We all had a good laugh when John Cleese indignantly asked “What have the Romans ever done for us?” in Monty Python’s Life of Brian, but it might surprise you to hear that – in addition to sanitation, roads and aqueducts – the Romans quite literally cemented the foundations of the modern world.
- 1. Rome wasn’t built in a day: In fact, the size and duration of its construction is evidenced by no less than 94 underground quarries beneath the city, leading Alexander Armstrong in a recent BBC documentary to describe it as “a metropolis built on top of an enormous Swiss cheese!”
2. As old as the hills: Although it’s unclear exactly when Roman concrete (which they called opus caementicium) was invented, it seems to have been in widespread use from about 150 BC. Some scholars reckon it was developed as much as a century before that.
3. The Portland version: Roman concrete was very different from the modern version, using a hydraulic setting cement rather than our more familiar Portland version.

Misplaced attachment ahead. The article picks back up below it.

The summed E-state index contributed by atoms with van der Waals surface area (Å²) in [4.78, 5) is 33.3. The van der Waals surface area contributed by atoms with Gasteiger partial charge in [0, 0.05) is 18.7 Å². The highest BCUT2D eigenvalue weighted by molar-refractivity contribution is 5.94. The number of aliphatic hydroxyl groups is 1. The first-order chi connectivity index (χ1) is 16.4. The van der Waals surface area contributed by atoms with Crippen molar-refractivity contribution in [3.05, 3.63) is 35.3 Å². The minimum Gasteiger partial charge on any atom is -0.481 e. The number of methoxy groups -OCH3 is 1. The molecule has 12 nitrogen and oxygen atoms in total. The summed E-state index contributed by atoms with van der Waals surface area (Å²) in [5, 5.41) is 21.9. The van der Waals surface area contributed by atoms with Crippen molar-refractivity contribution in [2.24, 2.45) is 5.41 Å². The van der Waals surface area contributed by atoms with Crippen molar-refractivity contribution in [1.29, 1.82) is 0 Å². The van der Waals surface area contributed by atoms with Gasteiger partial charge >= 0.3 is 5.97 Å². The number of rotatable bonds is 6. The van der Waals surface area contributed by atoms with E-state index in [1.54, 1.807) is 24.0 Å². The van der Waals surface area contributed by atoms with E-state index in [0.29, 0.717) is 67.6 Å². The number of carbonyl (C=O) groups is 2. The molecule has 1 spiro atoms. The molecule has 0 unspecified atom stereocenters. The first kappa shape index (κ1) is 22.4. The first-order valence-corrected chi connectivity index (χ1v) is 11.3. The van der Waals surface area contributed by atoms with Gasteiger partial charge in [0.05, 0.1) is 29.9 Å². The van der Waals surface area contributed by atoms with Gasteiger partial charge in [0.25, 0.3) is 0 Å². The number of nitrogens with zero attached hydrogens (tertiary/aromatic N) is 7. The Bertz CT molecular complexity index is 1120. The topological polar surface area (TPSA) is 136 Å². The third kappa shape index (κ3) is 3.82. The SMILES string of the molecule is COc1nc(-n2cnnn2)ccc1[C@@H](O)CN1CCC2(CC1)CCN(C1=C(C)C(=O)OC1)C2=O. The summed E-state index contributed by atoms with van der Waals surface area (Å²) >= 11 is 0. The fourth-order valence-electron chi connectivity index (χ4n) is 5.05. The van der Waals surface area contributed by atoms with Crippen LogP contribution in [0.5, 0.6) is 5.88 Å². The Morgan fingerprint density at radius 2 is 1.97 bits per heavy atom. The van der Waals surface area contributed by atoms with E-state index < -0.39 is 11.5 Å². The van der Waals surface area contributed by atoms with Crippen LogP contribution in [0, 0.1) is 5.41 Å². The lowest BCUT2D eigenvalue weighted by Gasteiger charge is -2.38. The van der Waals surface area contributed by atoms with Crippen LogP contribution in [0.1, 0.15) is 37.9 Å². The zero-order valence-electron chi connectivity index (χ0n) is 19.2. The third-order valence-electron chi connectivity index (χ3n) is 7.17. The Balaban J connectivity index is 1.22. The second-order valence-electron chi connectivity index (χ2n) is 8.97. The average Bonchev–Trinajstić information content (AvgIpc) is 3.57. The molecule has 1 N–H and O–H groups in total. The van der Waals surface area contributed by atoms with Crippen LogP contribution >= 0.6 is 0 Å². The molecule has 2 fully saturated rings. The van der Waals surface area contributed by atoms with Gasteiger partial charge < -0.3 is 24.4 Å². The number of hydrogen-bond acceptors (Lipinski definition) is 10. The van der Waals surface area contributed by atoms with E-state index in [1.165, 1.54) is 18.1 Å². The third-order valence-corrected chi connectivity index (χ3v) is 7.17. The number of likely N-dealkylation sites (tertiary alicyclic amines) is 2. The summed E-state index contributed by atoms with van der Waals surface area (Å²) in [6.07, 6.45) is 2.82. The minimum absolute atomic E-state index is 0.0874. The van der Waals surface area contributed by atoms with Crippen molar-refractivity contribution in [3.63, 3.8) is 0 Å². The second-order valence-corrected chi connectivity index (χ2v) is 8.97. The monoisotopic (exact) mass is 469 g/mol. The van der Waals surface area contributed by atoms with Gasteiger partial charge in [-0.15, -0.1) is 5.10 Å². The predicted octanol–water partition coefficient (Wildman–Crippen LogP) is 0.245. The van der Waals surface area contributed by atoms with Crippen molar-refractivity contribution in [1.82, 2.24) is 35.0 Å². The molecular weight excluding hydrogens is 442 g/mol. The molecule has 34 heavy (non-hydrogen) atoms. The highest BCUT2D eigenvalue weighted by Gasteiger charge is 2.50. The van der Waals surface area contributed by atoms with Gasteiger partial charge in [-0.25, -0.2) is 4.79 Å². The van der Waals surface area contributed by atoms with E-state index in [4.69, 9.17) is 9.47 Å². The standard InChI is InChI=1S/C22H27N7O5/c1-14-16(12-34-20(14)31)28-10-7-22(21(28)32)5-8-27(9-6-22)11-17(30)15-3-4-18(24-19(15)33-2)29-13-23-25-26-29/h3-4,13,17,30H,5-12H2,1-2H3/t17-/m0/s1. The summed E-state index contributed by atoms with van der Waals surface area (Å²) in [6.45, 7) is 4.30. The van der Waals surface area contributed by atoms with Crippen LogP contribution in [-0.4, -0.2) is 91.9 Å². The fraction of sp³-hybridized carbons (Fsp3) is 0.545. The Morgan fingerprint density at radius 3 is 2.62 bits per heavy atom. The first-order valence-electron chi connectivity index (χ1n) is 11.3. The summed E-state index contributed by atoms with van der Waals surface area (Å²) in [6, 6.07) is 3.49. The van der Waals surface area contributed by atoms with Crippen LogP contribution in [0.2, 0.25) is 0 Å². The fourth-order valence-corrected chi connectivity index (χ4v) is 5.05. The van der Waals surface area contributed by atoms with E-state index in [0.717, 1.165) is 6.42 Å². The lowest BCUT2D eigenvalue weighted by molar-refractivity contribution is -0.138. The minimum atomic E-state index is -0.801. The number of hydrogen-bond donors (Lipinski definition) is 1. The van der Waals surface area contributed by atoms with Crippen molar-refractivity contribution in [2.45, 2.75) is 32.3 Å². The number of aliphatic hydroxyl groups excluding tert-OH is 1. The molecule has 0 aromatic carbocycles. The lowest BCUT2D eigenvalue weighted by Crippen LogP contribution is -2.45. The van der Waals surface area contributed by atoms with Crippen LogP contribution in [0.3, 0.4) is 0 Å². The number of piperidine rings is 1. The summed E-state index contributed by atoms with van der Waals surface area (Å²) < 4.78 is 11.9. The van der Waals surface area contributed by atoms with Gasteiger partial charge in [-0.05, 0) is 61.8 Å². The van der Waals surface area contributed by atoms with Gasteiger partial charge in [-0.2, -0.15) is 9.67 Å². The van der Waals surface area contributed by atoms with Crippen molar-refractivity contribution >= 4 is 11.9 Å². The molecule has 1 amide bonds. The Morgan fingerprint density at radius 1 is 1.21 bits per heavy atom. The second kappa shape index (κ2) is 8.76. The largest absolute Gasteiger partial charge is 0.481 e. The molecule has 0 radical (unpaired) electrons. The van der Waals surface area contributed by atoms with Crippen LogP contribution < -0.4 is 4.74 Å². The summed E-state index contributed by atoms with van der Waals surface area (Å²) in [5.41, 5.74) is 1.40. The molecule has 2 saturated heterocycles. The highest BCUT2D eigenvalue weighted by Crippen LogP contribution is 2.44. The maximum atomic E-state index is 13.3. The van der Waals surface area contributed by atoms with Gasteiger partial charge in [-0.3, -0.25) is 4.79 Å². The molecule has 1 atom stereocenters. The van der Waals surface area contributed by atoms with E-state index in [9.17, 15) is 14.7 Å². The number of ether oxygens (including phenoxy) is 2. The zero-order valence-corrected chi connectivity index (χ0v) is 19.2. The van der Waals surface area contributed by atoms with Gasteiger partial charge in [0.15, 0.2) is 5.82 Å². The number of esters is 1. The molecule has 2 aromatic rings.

4. A volcanic advance: In the BBC TV series, What the Romans did for us!, viewers saw how Roman builders added volcanic ash to their concrete to make it more durable and prevent cracking.
5. Ashes to ashes: Apparently, the best concrete for underwater structures was made using volcanic ash from the area around the Gulf of Naples, especially from the town known today as Pozzuoli. Ash with similar characteristics is still known today as ‘pozzolan’.
6. Talking about a revolution: Arches, vaults and domes – common in architecture now, but rare in the ancient world – were only made possible by Rome’s ‘Concrete Revolution’. In fact the Pantheon Dome, the best-preserved ancient Roman monument, is also the biggest and oldest unreinforced concrete dome in the world.
7. If they could see us now: the Romans had the roads and the transport network, but how much easier their building projects would have been if they’d had access to ready-made cement in durable plastic bags from Breedon Cement!